A Blast From The Past: Sugar-Top Coffee Cake from September 2005. I'd like to take the base of that cake and top it with the crumb topping from this pie. I think that would be a match made in heaven.

Question of the Day: Do you make your own pie crusts?


Rebel In Ontario said...

Make my own crust...why go thru the hassle! My MIL makes WONDERFUL crust and we have a running joke that all we want for our birthday/anniversary/christmas is pie crusts! And the funny thing is that she actually makes them and then I stick them in my freezer for when I needed them! So, sadly I wasn't given the pie crust gene either.

MommyProf said...

I can, but I don't usually. When I bother, I have a completely fabulous, solid maple rolling pin that I inherited from my great-grandmother and I always put ice cubes in the water so it is really cold, which makes a big difference. But I hate cleaning up the flour that gets everywhere.

Anonymous said...

Love apple pie!!

I used to make my own pie crusts but I had a series of crust disasters (during Thanksgiving, no less!) and so I stopped making them - except for simple nut or cookie crumb crusts. :)

Unknown said...

I do make my own crust. In fact, I made a pie this summer with a pre-made crust and didn't like it as much. I'm trying to perfect it. My mom is a pro at it and I need to build up to her abilities! This looks really good. I want to do an apple pie at Thanksgiving because my brother recently let us know that he likes apple pie.

DancesInGarden said...

Oh, I CAN make crust. But let's just say that it is "sturdy" and....okay I am lying. My piecrust could hurt somebody. No matter how little I touch it, what recipe I use, lard or butter. It doesn't matter. I think you could stand on one of my two crust pies and it wouldn't crush.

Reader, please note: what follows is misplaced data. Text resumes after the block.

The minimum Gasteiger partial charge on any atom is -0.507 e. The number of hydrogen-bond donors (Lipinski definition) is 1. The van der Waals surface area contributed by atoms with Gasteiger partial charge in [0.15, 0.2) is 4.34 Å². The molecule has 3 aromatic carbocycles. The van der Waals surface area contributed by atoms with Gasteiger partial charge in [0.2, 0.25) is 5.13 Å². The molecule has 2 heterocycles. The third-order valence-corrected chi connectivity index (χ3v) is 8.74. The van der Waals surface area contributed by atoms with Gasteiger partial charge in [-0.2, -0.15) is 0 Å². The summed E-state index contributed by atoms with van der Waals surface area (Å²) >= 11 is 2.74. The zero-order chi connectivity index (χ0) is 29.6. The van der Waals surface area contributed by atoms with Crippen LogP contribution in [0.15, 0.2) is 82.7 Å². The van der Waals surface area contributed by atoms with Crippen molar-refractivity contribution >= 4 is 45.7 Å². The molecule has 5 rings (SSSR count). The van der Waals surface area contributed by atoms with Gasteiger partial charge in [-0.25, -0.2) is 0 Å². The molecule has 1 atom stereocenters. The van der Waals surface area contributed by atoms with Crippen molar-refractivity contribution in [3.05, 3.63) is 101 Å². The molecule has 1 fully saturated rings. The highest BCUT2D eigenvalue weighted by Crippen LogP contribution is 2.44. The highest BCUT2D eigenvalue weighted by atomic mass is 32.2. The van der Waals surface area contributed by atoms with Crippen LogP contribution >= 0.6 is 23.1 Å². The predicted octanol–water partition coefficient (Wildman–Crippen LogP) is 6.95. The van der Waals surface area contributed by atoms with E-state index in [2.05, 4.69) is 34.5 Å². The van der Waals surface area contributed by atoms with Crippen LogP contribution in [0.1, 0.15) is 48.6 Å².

So I tried cake and pastry flour the last time. And it was tender and flakey and fragile and.....gritty. Just can't win LOL. I am not an anomaly. My crusts look beautiful like those of my maternal grandmother, but are inedible like those of my paternal grandmother. A mixed curse ;).

A few times a year I drag out the rolling pin and my wonderful husband and daughter humour me and try to eat the bulletproof pie and smile and smack their lips like they love it, while secretly wishing for a serrated knife to at least get a bite started.

Anonymous said...

For a long time after I got married, I made my own crust and it was good. But, after years of that, I thought I had proven myself and went on to pre-made crusts. I tend to do things that way - prove that I can cook something the original way, then take the easy route. Why not, for heaven's sake, is my motto.
Enjoyed the humorous comments!

Anonymous said...

Sorry! Forgot to sign my name to the above comment.


Anonymous said...

I make these apple crisp things every year for Passover and always hated dealing with the apples. Then last year I discovered the apple peeler/corer/slicer thing--it saved me SO much time. I love it so.

And I gave up on making pie crust. The store bought stuff tastes just as good. (Okay, shoot me now.)

Red Dirt Mummy said...

I must admit that I haven't tried. I know that home-made pastry/pie-crusts/etc taste so much better but I just haven't tackled them yet. Now that it is really heating up here I think I'll be waiting until next April or so before I even think about trying it.